Break: [00:08:40] – [00:10:18]
Travis Watts: There are really three main areas that I look at when I’m vetting out a market from a macro level that I think is really important to consider. One is jobs. That’s how many jobs are there? Who are the employers? Is the market diversified by industry? I’ve spoken a lot about Dallas in the past being that no one industry comprises more than 20% of the job market. I don’t know if that’s still true today, it may be even better stats than that. But the fact is, it’s not a Detroit, Michigan [unintelligible [10:48] recession, where it’s really just one industry lifting the market, and if that one industry goes down, then everybody’s hurt. Then I look at are people moving in or moving out of the market? Not every market, as you know, is created equal. There’s an exit happening in parts of Los Angeles and San Francisco, more people are moving out than moving in, rents are stagnating, and in some cases declining in those areas. How many people are there in general? How many are moving in versus moving out? This is all just public information that you can look up online. You can probably ask the syndicator or the operator for this data if they didn’t provide it to you in the proforma. I also look at what’s the absorption rate in the market. In other words, take a look at average occupancies and things like that. What is the overall absorption rate? You can find this by the way through CBRE, Marcus and Millichap, there’s a lot of, again, public information that you and I have access to that will tell you this data.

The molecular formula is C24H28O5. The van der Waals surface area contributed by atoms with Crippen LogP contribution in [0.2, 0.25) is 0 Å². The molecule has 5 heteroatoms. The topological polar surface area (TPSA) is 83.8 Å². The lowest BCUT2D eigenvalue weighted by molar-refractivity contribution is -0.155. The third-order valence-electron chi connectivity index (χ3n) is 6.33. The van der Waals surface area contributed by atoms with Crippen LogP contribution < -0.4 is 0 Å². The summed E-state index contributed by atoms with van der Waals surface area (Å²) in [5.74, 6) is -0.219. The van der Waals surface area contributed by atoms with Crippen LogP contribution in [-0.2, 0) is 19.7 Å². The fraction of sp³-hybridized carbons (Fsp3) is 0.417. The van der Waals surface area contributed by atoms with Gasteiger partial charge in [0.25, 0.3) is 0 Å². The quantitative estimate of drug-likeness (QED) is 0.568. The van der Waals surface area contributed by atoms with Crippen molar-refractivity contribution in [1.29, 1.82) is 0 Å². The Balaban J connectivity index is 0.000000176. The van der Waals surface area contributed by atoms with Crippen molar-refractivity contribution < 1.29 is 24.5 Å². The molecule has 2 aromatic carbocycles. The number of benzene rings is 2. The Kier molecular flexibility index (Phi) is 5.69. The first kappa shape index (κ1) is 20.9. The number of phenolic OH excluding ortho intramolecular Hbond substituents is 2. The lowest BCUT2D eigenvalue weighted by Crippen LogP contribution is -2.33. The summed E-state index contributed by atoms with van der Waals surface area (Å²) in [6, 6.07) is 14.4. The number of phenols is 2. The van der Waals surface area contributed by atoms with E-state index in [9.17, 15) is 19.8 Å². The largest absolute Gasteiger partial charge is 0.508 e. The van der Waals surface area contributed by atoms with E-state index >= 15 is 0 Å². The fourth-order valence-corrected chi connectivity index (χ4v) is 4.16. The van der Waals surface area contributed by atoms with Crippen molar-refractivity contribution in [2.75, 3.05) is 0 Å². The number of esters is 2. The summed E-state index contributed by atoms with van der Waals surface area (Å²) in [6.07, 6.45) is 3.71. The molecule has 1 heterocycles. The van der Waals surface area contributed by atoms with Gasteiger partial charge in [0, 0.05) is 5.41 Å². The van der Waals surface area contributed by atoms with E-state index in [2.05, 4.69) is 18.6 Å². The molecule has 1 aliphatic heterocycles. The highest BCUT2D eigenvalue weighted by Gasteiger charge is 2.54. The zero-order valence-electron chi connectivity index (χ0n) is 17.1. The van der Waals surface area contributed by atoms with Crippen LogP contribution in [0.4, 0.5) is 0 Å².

Next is wages. What are your tenants actually earning? Obviously, the common thing that we look at is how much are they earning on average at this property. But also look at the three-mile, five-mile, 10-mile radius of jobs, look at average incomes in the area, and just decide if you’re going to be charging 1500 a month in rent. Is that adequate for your tenant who’s going to be living there, or is that a stretch or a push, and at the very, very highest end of the affordability spectrum for that three, five, and 10-mile radius? I also look at the same topic, are the jobs recession resistant? In other words, at the property or in the surrounding area, do you have medical facilities, doctors, nurses, and things like that? Or is it cruise ships? Are you right next to Cape Canaveral in Orlando or Miami right there at the port? You got to look at what that industry is comprised of and who’s actually working what jobs. Trying to decide, are the wages safe especially in volatile times like today, with viruses going around, with different industries having to shut down, and all these crazy regulations that we have. You need to know that your tenants are going to be able to continuously pay the rent and that you have a diversified employment base among residents at the property.